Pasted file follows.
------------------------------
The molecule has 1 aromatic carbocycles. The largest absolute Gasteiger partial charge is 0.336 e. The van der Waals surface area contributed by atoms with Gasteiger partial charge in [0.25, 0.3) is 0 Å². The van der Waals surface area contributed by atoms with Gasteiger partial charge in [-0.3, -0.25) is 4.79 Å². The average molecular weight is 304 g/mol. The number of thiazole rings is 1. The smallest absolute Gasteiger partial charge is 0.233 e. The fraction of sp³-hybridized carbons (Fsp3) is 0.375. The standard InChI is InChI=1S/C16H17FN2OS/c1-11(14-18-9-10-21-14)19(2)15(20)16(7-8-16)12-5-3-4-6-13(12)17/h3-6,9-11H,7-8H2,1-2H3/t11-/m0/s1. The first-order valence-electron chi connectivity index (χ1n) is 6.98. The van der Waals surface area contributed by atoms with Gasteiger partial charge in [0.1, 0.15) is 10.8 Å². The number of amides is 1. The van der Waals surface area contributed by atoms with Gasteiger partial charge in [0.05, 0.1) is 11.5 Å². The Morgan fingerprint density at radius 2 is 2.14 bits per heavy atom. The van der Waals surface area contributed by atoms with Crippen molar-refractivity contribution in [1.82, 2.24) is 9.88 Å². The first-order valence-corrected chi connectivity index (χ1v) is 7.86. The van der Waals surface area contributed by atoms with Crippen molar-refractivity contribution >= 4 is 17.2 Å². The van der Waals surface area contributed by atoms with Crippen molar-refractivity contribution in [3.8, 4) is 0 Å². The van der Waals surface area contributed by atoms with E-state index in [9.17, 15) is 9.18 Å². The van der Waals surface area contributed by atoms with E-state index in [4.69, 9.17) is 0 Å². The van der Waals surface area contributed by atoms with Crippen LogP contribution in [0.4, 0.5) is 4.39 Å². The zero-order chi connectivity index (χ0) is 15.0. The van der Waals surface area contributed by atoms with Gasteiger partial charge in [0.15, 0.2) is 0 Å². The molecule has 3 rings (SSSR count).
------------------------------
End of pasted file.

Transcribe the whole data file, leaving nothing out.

The molecule has 1 aromatic carbocycles. The largest absolute Gasteiger partial charge is 0.336 e. The van der Waals surface area contributed by atoms with Gasteiger partial charge in [0.25, 0.3) is 0 Å². The van der Waals surface area contributed by atoms with Gasteiger partial charge in [-0.3, -0.25) is 4.79 Å². The average molecular weight is 304 g/mol. The number of thiazole rings is 1. The smallest absolute Gasteiger partial charge is 0.233 e. The fraction of sp³-hybridized carbons (Fsp3) is 0.375. The standard InChI is InChI=1S/C16H17FN2OS/c1-11(14-18-9-10-21-14)19(2)15(20)16(7-8-16)12-5-3-4-6-13(12)17/h3-6,9-11H,7-8H2,1-2H3/t11-/m0/s1. The first-order valence-electron chi connectivity index (χ1n) is 6.98. The van der Waals surface area contributed by atoms with Gasteiger partial charge in [0.1, 0.15) is 10.8 Å². The number of amides is 1. The van der Waals surface area contributed by atoms with Gasteiger partial charge in [0.05, 0.1) is 11.5 Å². The Morgan fingerprint density at radius 2 is 2.14 bits per heavy atom. The van der Waals surface area contributed by atoms with Crippen molar-refractivity contribution in [1.82, 2.24) is 9.88 Å². The first-order valence-corrected chi connectivity index (χ1v) is 7.86. The van der Waals surface area contributed by atoms with Crippen molar-refractivity contribution >= 4 is 17.2 Å². The van der Waals surface area contributed by atoms with Crippen molar-refractivity contribution in [3.8, 4) is 0 Å². The van der Waals surface area contributed by atoms with E-state index in [9.17, 15) is 9.18 Å². The van der Waals surface area contributed by atoms with E-state index in [4.69, 9.17) is 0 Å². The van der Waals surface area contributed by atoms with Crippen LogP contribution in [0.4, 0.5) is 4.39 Å². The zero-order chi connectivity index (χ0) is 15.0. The van der Waals surface area contributed by atoms with Gasteiger partial charge in [0.15, 0.2) is 0 Å². The molecule has 3 rings (SSSR count).